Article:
Re the letters that you published (The UK’s illogical quarantine rules must be changed, 13 luglio), I am a consultant general physician and gastroenterologist who has studied, trained, practised and researched in Germany and the UK between 1985 e 2020. I moved my residence back to Germany in 2015. I was fully vaccinated in February this year in Germany with BioNTech/Pfizer. I now hold a five-year “border worker permit” as my residence remains in my native Germany. Nel mese di giugno, I was asked to work as a locum consultant gastroenterologist in Luton, initially for a few months. The German government waived my duty to quarantine (then in place) as they would give me exempt status on the grounds that I was needed to staff a British hospital. tuttavia, the British government insists on self-isolation for 10 days on each arrival to the UK, making it impossible for me to take up the position as intended. I am contacted every day by at least one UK agency about multiple vacancies at consultancy level.
I fail to see the bigger plan of the British government at this juncture. Can you please help me understand their reasoning?
Dr Bernard Kaskas
There appears to be no rhyme or reason to the travel restrictions for fully vaccinated people entering the UK from amber list countries. This illogical approach doesn’t just mean that some fully vaccinated non-resident travellers have to isolate or quarantine for five to 10 giorni, but they also have to incur additional costs of repeated tests when their chances of testing positive are minuscule. They are certainly no more likely to test positive than returning residents. The end result is that many of us (dual nationals and expats) can’t visit because of time constraints on our travel. If we have only two weeks to travel and need to spend 10 days in quarantine, it means only two or three days to visit those we love.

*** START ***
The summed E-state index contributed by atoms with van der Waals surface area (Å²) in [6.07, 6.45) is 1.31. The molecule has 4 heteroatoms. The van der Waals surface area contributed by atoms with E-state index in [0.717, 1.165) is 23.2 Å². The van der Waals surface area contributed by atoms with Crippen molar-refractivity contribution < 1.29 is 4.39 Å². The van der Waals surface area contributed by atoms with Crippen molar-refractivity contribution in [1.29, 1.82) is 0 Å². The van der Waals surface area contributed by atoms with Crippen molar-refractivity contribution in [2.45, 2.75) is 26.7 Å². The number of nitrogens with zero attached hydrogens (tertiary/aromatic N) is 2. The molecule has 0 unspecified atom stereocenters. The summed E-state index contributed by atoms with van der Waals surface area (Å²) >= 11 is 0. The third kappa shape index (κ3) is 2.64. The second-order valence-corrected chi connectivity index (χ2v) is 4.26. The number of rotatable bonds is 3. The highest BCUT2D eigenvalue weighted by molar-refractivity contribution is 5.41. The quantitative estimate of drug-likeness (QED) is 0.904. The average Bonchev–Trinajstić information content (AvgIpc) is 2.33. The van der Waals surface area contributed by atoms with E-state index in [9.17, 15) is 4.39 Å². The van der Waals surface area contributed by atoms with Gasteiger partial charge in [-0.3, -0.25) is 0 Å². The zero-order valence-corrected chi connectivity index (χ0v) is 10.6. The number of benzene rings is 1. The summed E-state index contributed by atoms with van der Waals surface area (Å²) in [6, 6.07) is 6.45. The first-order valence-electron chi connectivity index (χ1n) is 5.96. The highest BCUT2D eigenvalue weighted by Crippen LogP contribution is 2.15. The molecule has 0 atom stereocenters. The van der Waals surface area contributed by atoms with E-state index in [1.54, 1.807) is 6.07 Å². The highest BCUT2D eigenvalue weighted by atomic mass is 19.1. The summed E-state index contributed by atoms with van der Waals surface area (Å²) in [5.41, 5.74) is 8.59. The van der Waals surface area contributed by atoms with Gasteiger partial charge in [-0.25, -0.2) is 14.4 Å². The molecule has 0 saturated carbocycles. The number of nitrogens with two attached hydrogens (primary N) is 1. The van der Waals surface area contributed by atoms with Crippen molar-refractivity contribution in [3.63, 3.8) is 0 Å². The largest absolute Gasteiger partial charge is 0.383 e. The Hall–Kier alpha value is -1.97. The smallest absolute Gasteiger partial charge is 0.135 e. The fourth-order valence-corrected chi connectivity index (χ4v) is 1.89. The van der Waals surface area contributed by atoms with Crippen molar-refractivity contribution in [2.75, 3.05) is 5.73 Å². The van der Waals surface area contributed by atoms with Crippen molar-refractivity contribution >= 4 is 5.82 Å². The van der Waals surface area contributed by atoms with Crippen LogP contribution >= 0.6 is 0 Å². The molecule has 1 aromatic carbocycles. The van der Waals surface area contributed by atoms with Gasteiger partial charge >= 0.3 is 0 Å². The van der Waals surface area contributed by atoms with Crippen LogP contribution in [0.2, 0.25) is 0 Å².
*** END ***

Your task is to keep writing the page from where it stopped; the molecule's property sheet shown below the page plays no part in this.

I lived in the UK and worked in the NHS as a nurse for 25 years and am British. I now live in the US, but my family ties are in the UK. My last visit to the UK was at the beginning of last year. On my return I tested positive for Covid. Since then, I have tested negative on a number of occasions, and have been fully vaccinated since February. One reason that is given for the reluctance to let fully vaccinated US residents visit the UK without quarantine is said to be because each of the 50 states have their own approaches to vaccine record-keeping. I have an official vaccination card, my vaccines are in a state database, and the CDC has information about my vaccines that I can access electronically. There is no ambiguity in that.
One of the family members I visit regularly in the UK was 101 years old when I saw him in March last year. He has since had two birthdays and is now 103 Anni. Am I to be denied being able to visit him because my vaccine record isn’t in the same format as his? Have I seen him for the last time?
This illogical approach isn’t just a bad economic decision, it’s heart-wrenching and cruel on so many levels.
San Antonio, Texas, US
UK quarantine rules are not only illogical but also don’t follow the government’s own guidelines.
I am an Italian who has worked in the UK for five years in a high level role in the NHS in London. I changed my job in December 2020, and had a four-month interval before restarting working in the UK.
During this time I opted to work in Italy as an A&E radiographer to help a local hospital dealing with a surge in Covid cases.
I had the opportunity to have a Covid vaccine in December and I asked my GP if I should have the vaccine there or wait until I came back to UK. The answer was to take the opportunity and get vaccinated, so I did.
When back in UK in April, I sent my vaccination proof in English to my GP to have it registered in my NHS file. The answer was that it was impossible. I called the NHS app support and the operator literally laughed at my request.
Now I find out that I do not have the same rights as people vaccinated in UK, just because I followed the advice of my GP, which was in line with what the government was recommending at the time.
It is ridiculous, biased and discriminatory.
We live in France, are British and have received both doses of the AstraZeneca vaccine.
If we fly from Paris to London in the company of holidaying English friends, also vaccinated, we must endure 10 days of enforced quarantine while they can go out for the evening.
Of course, this makes no sense. It becomes more than frustrating when our visit is to provide support for a 94-year-old parent living alone.
This quarantine idiocy places severe limitations on our usefulness to Mum. We cannot shop for her. We cannot take her out.
While our political leaders play games with the recognition of each other’s handwriting on a vaccine certificate, it would be wonderful if those who are vaccinated and trying to provide humanitarian support could be given exemption from quarantine.
Lynne and Dermot Keenan
St Martin d’Uriage, France